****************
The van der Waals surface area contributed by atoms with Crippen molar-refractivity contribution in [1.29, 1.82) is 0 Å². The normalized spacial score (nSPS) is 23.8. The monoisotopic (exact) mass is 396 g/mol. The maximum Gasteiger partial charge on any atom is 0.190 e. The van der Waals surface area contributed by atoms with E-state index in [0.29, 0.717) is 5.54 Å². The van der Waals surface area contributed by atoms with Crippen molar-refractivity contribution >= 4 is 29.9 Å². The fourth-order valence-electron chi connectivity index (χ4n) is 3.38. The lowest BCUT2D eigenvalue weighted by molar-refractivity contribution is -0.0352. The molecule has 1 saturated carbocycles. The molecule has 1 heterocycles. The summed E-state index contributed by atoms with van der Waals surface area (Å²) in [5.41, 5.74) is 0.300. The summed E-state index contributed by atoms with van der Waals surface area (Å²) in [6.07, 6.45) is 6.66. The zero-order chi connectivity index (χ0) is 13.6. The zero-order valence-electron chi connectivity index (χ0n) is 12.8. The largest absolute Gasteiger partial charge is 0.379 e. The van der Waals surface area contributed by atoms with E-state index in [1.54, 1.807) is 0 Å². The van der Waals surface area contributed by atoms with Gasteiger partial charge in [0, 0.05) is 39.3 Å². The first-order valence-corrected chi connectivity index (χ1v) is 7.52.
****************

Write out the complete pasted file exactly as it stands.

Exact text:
The van der Waals surface area contributed by atoms with Crippen molar-refractivity contribution in [1.29, 1.82) is 0 Å². The normalized spacial score (nSPS) is 23.8. The monoisotopic (exact) mass is 396 g/mol. The maximum Gasteiger partial charge on any atom is 0.190 e. The van der Waals surface area contributed by atoms with E-state index in [0.29, 0.717) is 5.54 Å². The van der Waals surface area contributed by atoms with Crippen molar-refractivity contribution >= 4 is 29.9 Å². The fourth-order valence-electron chi connectivity index (χ4n) is 3.38. The lowest BCUT2D eigenvalue weighted by molar-refractivity contribution is -0.0352. The molecule has 1 saturated carbocycles. The molecule has 1 heterocycles. The summed E-state index contributed by atoms with van der Waals surface area (Å²) in [5.41, 5.74) is 0.300. The summed E-state index contributed by atoms with van der Waals surface area (Å²) in [6.07, 6.45) is 6.66. The zero-order chi connectivity index (χ0) is 13.6. The zero-order valence-electron chi connectivity index (χ0n) is 12.8. The largest absolute Gasteiger partial charge is 0.379 e. The van der Waals surface area contributed by atoms with E-state index in [1.54, 1.807) is 0 Å². The van der Waals surface area contributed by atoms with Gasteiger partial charge in [0, 0.05) is 39.3 Å². The first-order valence-corrected chi connectivity index (χ1v) is 7.52.